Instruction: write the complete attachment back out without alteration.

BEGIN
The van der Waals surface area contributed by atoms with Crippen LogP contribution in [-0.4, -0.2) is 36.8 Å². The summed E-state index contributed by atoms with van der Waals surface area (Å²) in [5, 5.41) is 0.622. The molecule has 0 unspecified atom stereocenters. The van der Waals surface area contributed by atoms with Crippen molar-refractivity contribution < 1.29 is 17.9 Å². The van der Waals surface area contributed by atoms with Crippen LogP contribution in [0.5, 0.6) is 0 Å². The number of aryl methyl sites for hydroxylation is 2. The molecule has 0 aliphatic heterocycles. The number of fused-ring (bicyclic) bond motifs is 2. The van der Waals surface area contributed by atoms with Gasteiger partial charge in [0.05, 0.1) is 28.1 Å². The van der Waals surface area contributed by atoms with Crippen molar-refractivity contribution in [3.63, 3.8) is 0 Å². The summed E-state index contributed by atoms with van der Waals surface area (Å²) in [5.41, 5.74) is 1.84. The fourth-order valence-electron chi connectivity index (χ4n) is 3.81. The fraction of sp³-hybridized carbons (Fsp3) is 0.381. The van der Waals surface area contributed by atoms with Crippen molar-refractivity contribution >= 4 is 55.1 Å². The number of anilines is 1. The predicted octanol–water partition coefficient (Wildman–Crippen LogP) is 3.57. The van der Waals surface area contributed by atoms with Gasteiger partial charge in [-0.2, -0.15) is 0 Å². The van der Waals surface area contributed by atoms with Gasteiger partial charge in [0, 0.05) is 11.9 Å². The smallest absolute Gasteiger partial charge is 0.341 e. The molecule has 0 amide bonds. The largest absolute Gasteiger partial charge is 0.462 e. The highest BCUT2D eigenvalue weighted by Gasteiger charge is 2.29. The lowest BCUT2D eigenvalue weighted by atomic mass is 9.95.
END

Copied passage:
The van der Waals surface area contributed by atoms with Crippen LogP contribution in [-0.4, -0.2) is 36.8 Å². The summed E-state index contributed by atoms with van der Waals surface area (Å²) in [5, 5.41) is 0.622. The molecule has 0 unspecified atom stereocenters. The van der Waals surface area contributed by atoms with Crippen molar-refractivity contribution < 1.29 is 17.9 Å². The van der Waals surface area contributed by atoms with Crippen LogP contribution in [0.5, 0.6) is 0 Å². The number of aryl methyl sites for hydroxylation is 2. The molecule has 0 aliphatic heterocycles. The number of fused-ring (bicyclic) bond motifs is 2. The van der Waals surface area contributed by atoms with Gasteiger partial charge in [0.05, 0.1) is 28.1 Å². The van der Waals surface area contributed by atoms with Crippen molar-refractivity contribution in [3.63, 3.8) is 0 Å². The summed E-state index contributed by atoms with van der Waals surface area (Å²) in [5.41, 5.74) is 1.84. The fourth-order valence-electron chi connectivity index (χ4n) is 3.81. The fraction of sp³-hybridized carbons (Fsp3) is 0.381. The van der Waals surface area contributed by atoms with Crippen molar-refractivity contribution >= 4 is 55.1 Å². The number of anilines is 1. The predicted octanol–water partition coefficient (Wildman–Crippen LogP) is 3.57. The van der Waals surface area contributed by atoms with Gasteiger partial charge in [-0.2, -0.15) is 0 Å². The van der Waals surface area contributed by atoms with Gasteiger partial charge in [0, 0.05) is 11.9 Å². The smallest absolute Gasteiger partial charge is 0.341 e. The molecule has 0 amide bonds. The largest absolute Gasteiger partial charge is 0.462 e. The highest BCUT2D eigenvalue weighted by Gasteiger charge is 2.29. The lowest BCUT2D eigenvalue weighted by atomic mass is 9.95.